Embrace Turner Field community first

In a few weeks, Turner Field and its parking lots — 77 acres of public land — will be for sale. The Atlanta Fulton County Recreation Authority announced last week it intends to release a Request For Proposals to solicit bids and plans from potential buyers.

The authority has not set a timeline for when it expects to reach a final decision. We do not know what the RFP will ask because there has been no formal collaboration with, or input from, the neighborhoods themselves. We do know that once built, how the land is developed will reshape Atlanta’s Summerhill, Peoplestown and Mechanicsville neighborhoods for generations.

While the authority has promised an “open, collaborative and competitive process” to redevelop Turner Field, its actions so far make us question whether this once-in-a-lifetime opportunity may go the way of Atlanta Underground — a shortened time frame geared to favor the one bidder who has already developed a proposal.

This is just one reason we do not expect many bidders if the proposed timeline is followed (mid-October release to mid-November deadline). Mayor Kasim Reed has made no secret of his preference for Georgia State University’s proposal. Responding to an RFP, drawing designs and answering the proposal is an investment of time and money for any developer. How many developers will be willing to make that investment when the mayor has already announced his winner?

Residents here have2 watched with a growing sense of foreboding the way major developments have been handled in the last year. They were hopeful when the city applied for and received a Livable Centers Initiative award from the Atlanta Regional Commission to conduct a community planning study. Slated to begin engaging stakeholders in November, this study will recommend best practices for developing a healthy, walkable community with Turner Field and its parking lots as the catalyst.

But the promise of developing a shared vision with the neighborhoods has been essentially gutted by the Recreation Authority’s position: Any potential developer must now submit plans before the study has even begun to solicit community input.

It doesn’t have to happen this way. The authority, with Mayor Reed’s leadership, could instead choose to use the Livable Centers Initiative as the powerful tool for transformational development that it was intended to be. According to the Regional Commission, LCI studies promote “the inclusion of pedestrian-friendly elements, mixed-use developments and a greater balance between jobs and housing,” and they “devise strategies that reduce traffic congestion and improve air quality by better connecting homes, shops and offices.”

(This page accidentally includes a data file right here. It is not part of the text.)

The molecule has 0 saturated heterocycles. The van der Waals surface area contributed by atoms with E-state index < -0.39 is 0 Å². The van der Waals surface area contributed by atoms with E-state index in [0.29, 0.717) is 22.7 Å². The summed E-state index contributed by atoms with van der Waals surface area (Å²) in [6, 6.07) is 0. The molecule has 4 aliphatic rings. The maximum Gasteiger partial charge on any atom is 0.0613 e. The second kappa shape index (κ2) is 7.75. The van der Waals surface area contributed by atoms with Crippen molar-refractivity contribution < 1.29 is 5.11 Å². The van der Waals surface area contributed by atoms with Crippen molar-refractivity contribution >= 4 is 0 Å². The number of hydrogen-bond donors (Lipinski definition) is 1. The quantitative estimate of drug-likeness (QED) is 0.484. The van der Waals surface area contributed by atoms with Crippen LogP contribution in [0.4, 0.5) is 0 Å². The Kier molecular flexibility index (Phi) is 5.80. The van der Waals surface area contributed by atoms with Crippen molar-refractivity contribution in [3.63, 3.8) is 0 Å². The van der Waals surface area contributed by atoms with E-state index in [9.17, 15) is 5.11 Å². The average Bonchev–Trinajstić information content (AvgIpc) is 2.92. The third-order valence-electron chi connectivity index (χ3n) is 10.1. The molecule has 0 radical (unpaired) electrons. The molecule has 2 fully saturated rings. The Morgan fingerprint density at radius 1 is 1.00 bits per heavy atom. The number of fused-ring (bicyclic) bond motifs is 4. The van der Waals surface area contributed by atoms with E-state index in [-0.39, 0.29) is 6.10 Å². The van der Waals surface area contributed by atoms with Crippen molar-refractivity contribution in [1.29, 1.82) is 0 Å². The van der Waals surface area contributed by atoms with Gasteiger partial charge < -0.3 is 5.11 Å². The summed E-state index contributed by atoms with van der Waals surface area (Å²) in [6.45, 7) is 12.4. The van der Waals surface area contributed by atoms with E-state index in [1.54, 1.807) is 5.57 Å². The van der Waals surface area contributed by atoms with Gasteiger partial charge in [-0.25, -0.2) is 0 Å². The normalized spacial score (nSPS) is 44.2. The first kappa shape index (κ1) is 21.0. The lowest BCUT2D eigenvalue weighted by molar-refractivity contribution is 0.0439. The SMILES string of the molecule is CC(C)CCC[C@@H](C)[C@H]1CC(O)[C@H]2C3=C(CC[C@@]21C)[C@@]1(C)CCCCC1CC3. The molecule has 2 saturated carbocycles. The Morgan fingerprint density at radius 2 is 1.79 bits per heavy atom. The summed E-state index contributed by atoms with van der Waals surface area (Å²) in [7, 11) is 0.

Even without completion of the study, nothing prohibits the request for proposals from including common components of Livable Centers Initiative studies in its criteria: a restored street grid, smaller blocks, wide sidewalks and human-scale development. This is no substitute for the full LCI study, but it will demonstrate now some commitment to its principles.

Why is this so important? Simply put, a neighborhood built on Livable Centers Initiative principles is walkable and bikeable, with access to necessary goods and services for all people, regardless of age or automobile access — exactly the type of neighborhood our political leadership says we need in Atlanta.

While other Livable Centers Initiatives have had a more difficult road to completion because so much of a property was privately owned or already built, the Turner Field property is publicly owned and — with the exception of the stadium — a blank slate. All that is required is the decision of our policymakers, and this land can serve not just as a catalyst for a revitalized neighborhood, but as an example to developers throughout Atlanta.

Instead, Recreation Authority Executive Director Keisha Lance Bottoms has minimized the Livable Centers Initiative, noting the 77 acres of public land at its heart make up only a small percentage of the overall LCI study area, and that they are “just” recommendations. But we all know that what happens with this land — these acres of soon-to-be-vacant parking lots and this massive stadium — will dictate the success or failure of the surrounding neighborhoods and beyond.

Ultimately, our elected and appointed officials have a choice: development as usual, or a community-driven vision that could create Atlanta’s first neighborhood built around modern principles of urban planning, equitable growth and a less car-dependent future.

This is a golden opportunity to reclaim urban places once thought lost — by repairing the damage of environmental degradation, misguided infrastructure projects and designs that isolate the poor. Our leaders have the tools, and they have willing partners in the community. All that is lacking is the political will.

Matt Garbett is a resident of Adair Park and media chairman for the Turner Field Community Benefits Coalition.